A PROPERTY owner in Shelly Beach is allegedly dumping building material and other debris on a site encompassing a stream on its foot.
While the vicinity is private, concerns have been raised about the environmental implications of the nearby wetland and it’s ecosystems.
Ezemvelo KZN Wildlife spokesperson Musa Mntambo said damages to this wetland caused by the dumping could be detrimental to its wild life.
“Wetlands provide support to the ecosystem.There are animals and plants that only survive in wetlands and its surroundings.These animals and plants in return support other species that may not necessarily be living inside the wetland but are found within wetlands like certain types of birds and snakes,” said Mntambo.
“Dumping next to or inside the wetland may introduce excess nutrients that may end up negatively impacting on the species that are found within that wetland.It may also results in introduction of certain gases that will destroy the vegetation within that wetland and this finally lead to the wetland unable to absorb water during rainy season,” said Mntambo.
Spokesperson for WESSA Catherine Ritchie said the organisation was unable to confirm that the dumping affected the wetland in particular at this point.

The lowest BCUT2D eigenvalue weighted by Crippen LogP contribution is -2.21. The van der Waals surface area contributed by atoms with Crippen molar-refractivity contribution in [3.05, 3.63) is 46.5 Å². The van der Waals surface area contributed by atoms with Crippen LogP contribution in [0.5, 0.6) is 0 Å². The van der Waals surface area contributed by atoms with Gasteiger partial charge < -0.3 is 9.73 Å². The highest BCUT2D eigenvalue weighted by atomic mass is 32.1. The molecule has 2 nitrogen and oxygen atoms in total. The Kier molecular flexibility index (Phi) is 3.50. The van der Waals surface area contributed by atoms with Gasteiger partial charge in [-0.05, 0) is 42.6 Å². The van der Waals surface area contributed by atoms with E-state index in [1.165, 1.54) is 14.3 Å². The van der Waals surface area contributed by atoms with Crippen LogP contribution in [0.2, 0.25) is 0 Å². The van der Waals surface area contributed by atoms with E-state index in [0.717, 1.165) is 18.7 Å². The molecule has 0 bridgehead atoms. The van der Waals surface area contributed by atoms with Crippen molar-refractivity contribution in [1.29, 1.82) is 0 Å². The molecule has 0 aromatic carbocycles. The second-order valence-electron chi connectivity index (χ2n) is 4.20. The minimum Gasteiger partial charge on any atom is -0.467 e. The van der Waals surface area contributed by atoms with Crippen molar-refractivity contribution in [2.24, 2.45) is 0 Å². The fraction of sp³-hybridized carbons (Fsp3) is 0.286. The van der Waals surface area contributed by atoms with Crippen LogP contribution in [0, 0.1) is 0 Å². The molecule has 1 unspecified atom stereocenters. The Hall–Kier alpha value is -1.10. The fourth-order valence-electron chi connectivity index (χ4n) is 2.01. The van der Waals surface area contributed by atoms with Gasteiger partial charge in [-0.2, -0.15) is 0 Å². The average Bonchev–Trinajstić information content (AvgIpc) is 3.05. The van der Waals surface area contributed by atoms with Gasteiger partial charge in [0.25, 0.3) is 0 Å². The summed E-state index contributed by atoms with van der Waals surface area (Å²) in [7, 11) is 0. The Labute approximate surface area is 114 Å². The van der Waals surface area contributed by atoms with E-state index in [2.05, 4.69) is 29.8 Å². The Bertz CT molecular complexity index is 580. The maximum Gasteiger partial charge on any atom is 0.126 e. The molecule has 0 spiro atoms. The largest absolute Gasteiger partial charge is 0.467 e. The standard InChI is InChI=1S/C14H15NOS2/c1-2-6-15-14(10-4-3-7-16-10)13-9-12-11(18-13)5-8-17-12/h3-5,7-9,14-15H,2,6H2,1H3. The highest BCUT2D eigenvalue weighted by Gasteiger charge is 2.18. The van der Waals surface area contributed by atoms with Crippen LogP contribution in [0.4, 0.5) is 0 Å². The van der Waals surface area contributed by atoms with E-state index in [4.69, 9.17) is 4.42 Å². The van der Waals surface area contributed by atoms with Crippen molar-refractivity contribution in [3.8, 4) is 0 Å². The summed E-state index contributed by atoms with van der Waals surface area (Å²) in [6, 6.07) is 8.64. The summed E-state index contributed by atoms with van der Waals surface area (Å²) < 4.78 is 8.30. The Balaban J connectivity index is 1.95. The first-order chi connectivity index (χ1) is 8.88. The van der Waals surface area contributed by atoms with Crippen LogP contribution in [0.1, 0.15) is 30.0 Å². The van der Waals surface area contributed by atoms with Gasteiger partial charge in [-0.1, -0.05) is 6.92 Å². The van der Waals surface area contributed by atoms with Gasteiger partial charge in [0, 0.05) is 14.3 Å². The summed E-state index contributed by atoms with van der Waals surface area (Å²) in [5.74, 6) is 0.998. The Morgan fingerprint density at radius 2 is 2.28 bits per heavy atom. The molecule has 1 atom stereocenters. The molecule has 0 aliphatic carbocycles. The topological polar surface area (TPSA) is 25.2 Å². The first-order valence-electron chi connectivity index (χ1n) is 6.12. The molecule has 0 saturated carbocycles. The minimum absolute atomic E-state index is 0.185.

“While this certainly does appear to be illegal dumping, unfortunately, my only colleague available today to comment on this particular issue is not available,” said Ritchie.
The property owner admitted she was dumping rubble and inviting the public to dump on the area because she wanted to level it to be able to build on it. She said she allowed only the dumping of sand, stone and builders rubble.
“I always tell the people dumping as well that no gardening material, plastic or any other material is allowed, only building material,” she said adding that as far as she was aware, the nearby wetland was not affected. Ray Nkonyeni spokesperson Simon April said all property owners were required to conduct environmental studies before undertaking any developments on properties close to wetlands.
“The municipality’s town planning by-laws direct applicants to conduct environmental studies to be undertaken prior to commencement of any land use rights applied for. This includes wetland delineation studies should there be wetlands within the properties,” said April.
“It must, however, be noted that wetlands as an environmental issue is regulated through national environmental legislation as well as the Water Act,” he said.